Yesterday I took a look at the amount of money that goes into the classroom
in Arizona school districts in general. Today I'm taking a look at TUSD's numbers.
The Auditor General's Report of Arizona School District Spending for Fiscal Year 2015
has a two page spread for every school district in the state. The layouts are all the same, the only thing that changes are the numbers for each district. The TUSD numbers are on pages 392 and 393 if you want to look them over yourself.
The big pie graph, top left, shows the percent of the total district budget spent in various categories. The biggie is Instruction, the classroom component, which is at 48.7 percent for TUSD, well below the state average of 53.6 percent. The rest of the money is spread out over six categories: Administration, Plant operations, Food service, Transportation, Student support and Instructional support. On the second page is a graph showing how the spending percentages changed for the seven categories since 2001. In 2015, TUSD's Administration and Food services spending end up close to where they were in 2001, and the other four non-classroom categories are up between one and two percent. Classroom instruction, on the other hand, is down five percent.
Bottom line, TUSD should spend more in the classroom, no question. Why is the Instruction percentage down since 2001 while other areas either stayed even or increased? It's easy to use those numbers to condemn TUSD for its overall awful-ness or give reasons and rationalizations to explain the numbers. Instead, I want to ask, "Compared to what?" How do TUSD's numbers compare to what other districts are doing?
Each district is compared to what's called a "Peer average," and TUSD doesn't look good in the comparisons. Unfortunately, unless I missed something, the report doesn't name the "peer" districts. If I'm right that the "peers" aren't listed, we're relying on some formula the auditors used without knowing what it is. That being said, TUSD's "Peer average" districts put 56.5 percent of their budgets into instruction, three percent higher than the state average and eight percent over TUSD. Why, or how, are those districts devoting so much more to Instruction? Maybe they're doing a better job with their students than TUSD. Maybe they're better money managers. Or maybe their situations are different enough to explain some of the disparities. Without knowing the districts, I don't have the answer.
I created a head-to-head comparison between TUSD and Catalina Foothills district to see what I could learn from two known local quantities. Cat Foothills is on pages 88 and 89 of the report if you're following along. I chose Cat Foothills before I looked at its numbers, because it's a local district that's on the other end of the school district continuum from TUSD. Unlike TUSD, it's one of the highest performing districts in the state, it has a high income population and its facilities are reasonably new. So how do the percentages stack up? I put them in the table below.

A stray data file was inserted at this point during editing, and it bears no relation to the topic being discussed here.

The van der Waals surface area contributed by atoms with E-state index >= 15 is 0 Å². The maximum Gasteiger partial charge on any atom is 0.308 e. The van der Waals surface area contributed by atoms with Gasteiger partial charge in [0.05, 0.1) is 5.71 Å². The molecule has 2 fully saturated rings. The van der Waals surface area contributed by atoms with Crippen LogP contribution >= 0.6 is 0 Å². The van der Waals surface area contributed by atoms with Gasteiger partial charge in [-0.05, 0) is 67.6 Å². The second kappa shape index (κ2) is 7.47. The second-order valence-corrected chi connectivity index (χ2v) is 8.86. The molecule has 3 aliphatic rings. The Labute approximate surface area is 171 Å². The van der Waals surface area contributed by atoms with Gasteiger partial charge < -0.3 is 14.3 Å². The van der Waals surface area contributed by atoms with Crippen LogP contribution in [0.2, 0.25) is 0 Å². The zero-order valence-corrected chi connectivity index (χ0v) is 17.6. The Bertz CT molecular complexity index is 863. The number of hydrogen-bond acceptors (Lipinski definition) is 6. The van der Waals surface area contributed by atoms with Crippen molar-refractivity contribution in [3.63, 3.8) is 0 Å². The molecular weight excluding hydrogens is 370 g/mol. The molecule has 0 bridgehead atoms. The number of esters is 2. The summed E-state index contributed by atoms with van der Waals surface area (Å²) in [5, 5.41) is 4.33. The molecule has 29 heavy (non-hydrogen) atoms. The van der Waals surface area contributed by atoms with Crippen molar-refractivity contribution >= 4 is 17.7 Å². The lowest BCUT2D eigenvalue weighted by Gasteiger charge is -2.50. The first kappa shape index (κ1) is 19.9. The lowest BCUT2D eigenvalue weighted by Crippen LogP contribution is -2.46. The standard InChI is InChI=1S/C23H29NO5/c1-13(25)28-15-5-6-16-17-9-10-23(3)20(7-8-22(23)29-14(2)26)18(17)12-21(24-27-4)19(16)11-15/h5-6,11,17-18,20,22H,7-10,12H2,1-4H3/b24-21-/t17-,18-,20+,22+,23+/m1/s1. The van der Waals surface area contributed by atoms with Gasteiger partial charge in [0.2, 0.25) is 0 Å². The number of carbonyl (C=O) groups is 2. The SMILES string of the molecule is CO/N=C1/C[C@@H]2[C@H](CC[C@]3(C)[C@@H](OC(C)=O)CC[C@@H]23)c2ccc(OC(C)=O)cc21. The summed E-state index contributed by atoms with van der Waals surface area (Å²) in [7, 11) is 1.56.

Cat Foothills puts almost six percent more of its budget into instruction. That means it has to spend almost six percent less on the rest of its budget. So where does it save money? Not in Administration, where Cat Foothills spends almost two percent more than TUSD, which may come as a surprise to people who think that TUSD is a big administrative spender. Cat Foothills spends about two percent less on Food services. Whether that's efficiency or the fact that it has fewer students on free/reduced lunch and/or more students who don't eat school food, I can't say. Cat Foothills saves another two-and-a-half percent on Transportation. Whether that's greater efficiency or a function of a newer bus fleet, shorter transportation distances and/or more of its students getting to school using private transportation, again, I can't say.
Student support is a big difference. TUSD spends almost three-and-a-half percent more than Cat Foothills in that category. If you add Student support to both districts' Instruction budget, the difference between the districts shrinks from six percent to a little over two percent. It's not hard to understand why TUSD's student population would be more in need of support outside the classroom than the more socioeconomically advantaged students in Cat Foothills. It's reasonable to say that TUSD's support services are necessary for its classroom instruction to be effective.
Cat Foothills spends one percent more on Instructional support, which, so far as I know, is staff training in teaching strategies and curriculum.
Let's look at the Cat Foothills second page graph on how its spending has changed since 2001, which I discussed earlier for TUSD. Cat Foothills' Instructional support had the biggest gain—three percent—followed by Student support and Administration at two percent. Like TUSD, its Instruction percentage fell significantly. The biggest drop was in 2013 when it was down six percent, then it recovered in 2015 to a four-and-a-half percent drop. TUSD's Instruction percentage, remember, is currently five percent lower than it was in 2001, not much different than the change at Cat Foothills.
Why did a highly respected district like Cat Foothills cut the amount it spends on Instruction so drastically? I imagine the reason is the same as at TUSD and other Arizona districts. When the overall budget is being cut by the state, it's easier to keep teacher salaries down, increase class sizes and spend less on classroom textbooks and supplies than it is to lower fixed costs.
There's lots of room for interpretation of the information in the budget report. I spent more time here discussing the data than reaching conclusions. I imagine different readers will reach wildly different conclusions, which is fine. And anyone can do similar comparisons between districts if they wish. Just go to the report
, look up a few districts—they're in alphabetical order—and do your own delving.